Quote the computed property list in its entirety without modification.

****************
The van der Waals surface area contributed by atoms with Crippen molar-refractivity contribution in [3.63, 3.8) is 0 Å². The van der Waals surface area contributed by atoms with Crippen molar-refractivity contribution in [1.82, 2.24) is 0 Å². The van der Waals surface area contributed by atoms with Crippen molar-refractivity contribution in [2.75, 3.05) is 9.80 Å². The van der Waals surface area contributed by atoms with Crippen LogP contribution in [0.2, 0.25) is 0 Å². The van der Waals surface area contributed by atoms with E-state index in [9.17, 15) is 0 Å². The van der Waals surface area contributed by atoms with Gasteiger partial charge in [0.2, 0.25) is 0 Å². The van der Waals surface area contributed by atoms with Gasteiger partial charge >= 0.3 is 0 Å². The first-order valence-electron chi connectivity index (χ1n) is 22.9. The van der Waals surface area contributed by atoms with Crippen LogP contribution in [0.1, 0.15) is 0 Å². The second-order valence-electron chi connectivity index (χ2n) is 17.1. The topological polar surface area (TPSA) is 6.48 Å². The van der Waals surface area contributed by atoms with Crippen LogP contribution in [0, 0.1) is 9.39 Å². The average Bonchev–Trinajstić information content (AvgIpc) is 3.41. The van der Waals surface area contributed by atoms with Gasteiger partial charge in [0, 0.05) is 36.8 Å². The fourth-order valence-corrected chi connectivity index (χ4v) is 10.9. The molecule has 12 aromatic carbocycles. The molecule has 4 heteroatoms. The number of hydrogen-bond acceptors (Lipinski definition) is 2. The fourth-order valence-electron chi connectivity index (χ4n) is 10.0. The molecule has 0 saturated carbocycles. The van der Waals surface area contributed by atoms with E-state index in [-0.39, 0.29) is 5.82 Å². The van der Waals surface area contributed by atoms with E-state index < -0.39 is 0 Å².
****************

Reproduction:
The van der Waals surface area contributed by atoms with Crippen molar-refractivity contribution in [3.63, 3.8) is 0 Å². The van der Waals surface area contributed by atoms with Crippen molar-refractivity contribution in [1.82, 2.24) is 0 Å². The van der Waals surface area contributed by atoms with Crippen molar-refractivity contribution in [2.75, 3.05) is 9.80 Å². The van der Waals surface area contributed by atoms with Crippen LogP contribution in [0.2, 0.25) is 0 Å². The van der Waals surface area contributed by atoms with E-state index in [9.17, 15) is 0 Å². The van der Waals surface area contributed by atoms with Gasteiger partial charge in [0.2, 0.25) is 0 Å². The van der Waals surface area contributed by atoms with Gasteiger partial charge >= 0.3 is 0 Å². The first-order valence-electron chi connectivity index (χ1n) is 22.9. The van der Waals surface area contributed by atoms with Crippen LogP contribution in [0.1, 0.15) is 0 Å². The second-order valence-electron chi connectivity index (χ2n) is 17.1. The topological polar surface area (TPSA) is 6.48 Å². The van der Waals surface area contributed by atoms with Crippen LogP contribution in [0, 0.1) is 9.39 Å². The average Bonchev–Trinajstić information content (AvgIpc) is 3.41. The van der Waals surface area contributed by atoms with Gasteiger partial charge in [0, 0.05) is 36.8 Å². The fourth-order valence-corrected chi connectivity index (χ4v) is 10.9. The molecule has 12 aromatic carbocycles. The molecule has 4 heteroatoms. The number of hydrogen-bond acceptors (Lipinski definition) is 2. The fourth-order valence-electron chi connectivity index (χ4n) is 10.0. The molecule has 0 saturated carbocycles. The van der Waals surface area contributed by atoms with E-state index in [-0.39, 0.29) is 5.82 Å². The van der Waals surface area contributed by atoms with E-state index < -0.39 is 0 Å².